Science that makes you itchy just thinking about it.

By Seriously Science | March 25, 2014 6:00 am

225314166_d99927da20Mosquito bites. Woolen pants. Ants crawling under your clothes. Chicken pox. Dry skin. Feel it yet? This study set out to empirically test whether thinking about itching makes one feel more itchy. To test this “nocebo” effect — similar to the placebo effect but resulting in a negative response — the researchers trained participants to expect to feel more or less itchy by exposing them to higher or lower levels of electrode-induced itch while telling them about it, and showing them corresponding lights. The control patients either had the same experience but without the lights and verbal information, or were given the information, but the amount of itch received did not correspond to the information. The result? The participants with more information did feel itchier. And now, so do I. Thanks, science!

Role of Conditioning and Verbal Suggestion in Placebo and Nocebo Effects on Itch

“Placebo and nocebo effects are known to play a key role in treatment effects in a wide variety of conditions. These effects have frequently been investigated with regard to pain and also in other physical sensations, but have hardly been investigated with regard to itch. In addition, neither in pain nor in any other physical sensation, the single and combined contribution of the expectancy mechanisms of conditioning and verbal suggestion have ever been investigated in both placebo and nocebo effects within one design. For the first time, the role of verbal suggestion and conditioning in placebo and nocebo effects on itch was experimentally investigated. Expectations about itch stimuli were induced in healthy subjects by verbal suggestion, conditioning, or a combination of both procedures, and compared with a control group without expectation induction. Itch was induced electrically by means of quantitative sensory testing. Significant placebo and nocebo effects were induced in the group in which combined procedures of conditioning and verbal suggestion were applied in comparison with the control group. The conditioning and verbal suggestion procedures applied individually did not induce significant placebo and nocebo effects when compared with the control group. The results of this study extend existing evidence on different physical sensations, like pain, by showing that also for itch, the combination of conditioning and verbal suggestion is most promising in inducing both placebo and nocebo effects. More research on placebo and nocebo effects at a perceptive and neurobiological level is warranted to further elucidate the common and specific mechanisms underlying placebo and nocebo effects on itch and other physical sensations.”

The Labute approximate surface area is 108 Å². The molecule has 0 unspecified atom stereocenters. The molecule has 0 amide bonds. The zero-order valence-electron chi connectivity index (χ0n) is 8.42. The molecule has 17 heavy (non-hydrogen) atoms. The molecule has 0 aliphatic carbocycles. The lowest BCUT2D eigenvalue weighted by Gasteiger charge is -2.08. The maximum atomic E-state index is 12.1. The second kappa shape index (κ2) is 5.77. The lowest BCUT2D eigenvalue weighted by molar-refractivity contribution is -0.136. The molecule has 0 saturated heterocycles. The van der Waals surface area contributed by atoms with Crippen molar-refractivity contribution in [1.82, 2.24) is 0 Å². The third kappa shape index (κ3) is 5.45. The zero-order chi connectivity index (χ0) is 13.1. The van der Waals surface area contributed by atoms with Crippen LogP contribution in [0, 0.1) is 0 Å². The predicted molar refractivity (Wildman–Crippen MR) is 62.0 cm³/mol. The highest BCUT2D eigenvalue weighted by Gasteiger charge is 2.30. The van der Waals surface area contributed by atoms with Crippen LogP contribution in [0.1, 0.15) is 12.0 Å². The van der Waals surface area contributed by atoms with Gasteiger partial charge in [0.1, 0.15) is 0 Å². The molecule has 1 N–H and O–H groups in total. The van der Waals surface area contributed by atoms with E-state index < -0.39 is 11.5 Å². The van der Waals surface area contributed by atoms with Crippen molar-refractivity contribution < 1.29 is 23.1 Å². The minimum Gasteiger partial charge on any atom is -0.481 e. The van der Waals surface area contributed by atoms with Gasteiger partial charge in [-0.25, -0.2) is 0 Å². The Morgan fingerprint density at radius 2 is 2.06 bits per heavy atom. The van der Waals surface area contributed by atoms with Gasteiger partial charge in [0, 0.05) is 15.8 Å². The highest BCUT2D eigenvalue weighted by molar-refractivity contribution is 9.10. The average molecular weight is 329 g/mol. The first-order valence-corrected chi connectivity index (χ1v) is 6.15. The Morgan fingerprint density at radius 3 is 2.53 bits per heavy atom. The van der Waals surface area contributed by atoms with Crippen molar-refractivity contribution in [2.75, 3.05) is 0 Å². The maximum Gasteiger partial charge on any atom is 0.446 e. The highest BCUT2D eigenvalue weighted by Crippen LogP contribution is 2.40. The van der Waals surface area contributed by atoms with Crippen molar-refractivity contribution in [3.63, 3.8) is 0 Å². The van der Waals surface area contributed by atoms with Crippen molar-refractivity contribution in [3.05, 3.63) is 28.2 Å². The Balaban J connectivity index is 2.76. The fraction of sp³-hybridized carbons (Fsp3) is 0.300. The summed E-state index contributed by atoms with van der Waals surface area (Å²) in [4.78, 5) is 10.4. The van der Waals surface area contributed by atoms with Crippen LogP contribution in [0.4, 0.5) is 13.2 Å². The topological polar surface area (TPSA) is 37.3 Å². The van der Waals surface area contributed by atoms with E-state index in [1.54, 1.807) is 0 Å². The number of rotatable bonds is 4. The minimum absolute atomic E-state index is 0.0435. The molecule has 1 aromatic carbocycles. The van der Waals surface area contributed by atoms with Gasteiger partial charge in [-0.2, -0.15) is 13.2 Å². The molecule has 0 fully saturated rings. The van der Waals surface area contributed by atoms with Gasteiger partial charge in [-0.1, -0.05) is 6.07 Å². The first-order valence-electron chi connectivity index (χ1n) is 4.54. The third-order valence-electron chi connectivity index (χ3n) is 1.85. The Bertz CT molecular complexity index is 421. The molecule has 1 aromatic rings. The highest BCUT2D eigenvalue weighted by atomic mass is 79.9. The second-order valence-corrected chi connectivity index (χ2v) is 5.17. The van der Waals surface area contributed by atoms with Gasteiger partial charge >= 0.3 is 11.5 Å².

Related content:
NCBI ROFL: What the f**k is a “placebo bra”?
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NCBI ROFL: Allergy to human seminal fluid: cross-reactivity with dog dander.

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Seriously, Science?, formerly known as NCBI ROFL, is the brainchild of two prone-to-distraction biologists. We highlight the funniest, oddest, and just plain craziest research from the PubMed research database and beyond. Because nobody said serious science couldn't be silly!
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